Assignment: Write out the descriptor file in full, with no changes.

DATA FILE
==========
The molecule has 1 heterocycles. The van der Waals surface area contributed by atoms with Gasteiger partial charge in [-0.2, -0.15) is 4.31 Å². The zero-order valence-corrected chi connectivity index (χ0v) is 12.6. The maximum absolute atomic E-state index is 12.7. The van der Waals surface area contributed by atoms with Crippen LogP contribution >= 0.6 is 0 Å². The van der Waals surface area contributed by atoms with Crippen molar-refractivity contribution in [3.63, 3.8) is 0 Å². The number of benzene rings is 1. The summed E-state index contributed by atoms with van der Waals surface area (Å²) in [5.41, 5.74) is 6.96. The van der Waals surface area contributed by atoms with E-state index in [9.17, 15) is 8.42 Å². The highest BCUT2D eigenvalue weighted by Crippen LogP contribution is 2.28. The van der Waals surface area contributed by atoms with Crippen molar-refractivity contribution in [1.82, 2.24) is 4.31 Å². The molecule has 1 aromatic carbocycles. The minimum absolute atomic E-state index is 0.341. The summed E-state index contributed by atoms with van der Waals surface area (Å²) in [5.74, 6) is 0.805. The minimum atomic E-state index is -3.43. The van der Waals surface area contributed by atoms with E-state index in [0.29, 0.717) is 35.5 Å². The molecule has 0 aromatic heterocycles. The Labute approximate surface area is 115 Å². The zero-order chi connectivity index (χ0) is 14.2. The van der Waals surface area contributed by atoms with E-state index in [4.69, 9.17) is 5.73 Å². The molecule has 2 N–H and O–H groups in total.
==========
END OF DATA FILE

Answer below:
The molecule has 1 heterocycles. The van der Waals surface area contributed by atoms with Gasteiger partial charge in [-0.2, -0.15) is 4.31 Å². The zero-order valence-corrected chi connectivity index (χ0v) is 12.6. The maximum absolute atomic E-state index is 12.7. The van der Waals surface area contributed by atoms with Crippen LogP contribution >= 0.6 is 0 Å². The van der Waals surface area contributed by atoms with Crippen molar-refractivity contribution in [3.63, 3.8) is 0 Å². The number of benzene rings is 1. The summed E-state index contributed by atoms with van der Waals surface area (Å²) in [5.41, 5.74) is 6.96. The van der Waals surface area contributed by atoms with E-state index in [9.17, 15) is 8.42 Å². The highest BCUT2D eigenvalue weighted by Crippen LogP contribution is 2.28. The van der Waals surface area contributed by atoms with Crippen molar-refractivity contribution in [1.82, 2.24) is 4.31 Å². The molecule has 1 aromatic carbocycles. The minimum absolute atomic E-state index is 0.341. The summed E-state index contributed by atoms with van der Waals surface area (Å²) in [5.74, 6) is 0.805. The minimum atomic E-state index is -3.43. The van der Waals surface area contributed by atoms with E-state index in [0.29, 0.717) is 35.5 Å². The molecule has 0 aromatic heterocycles. The Labute approximate surface area is 115 Å². The zero-order chi connectivity index (χ0) is 14.2. The van der Waals surface area contributed by atoms with E-state index in [4.69, 9.17) is 5.73 Å². The molecule has 2 N–H and O–H groups in total.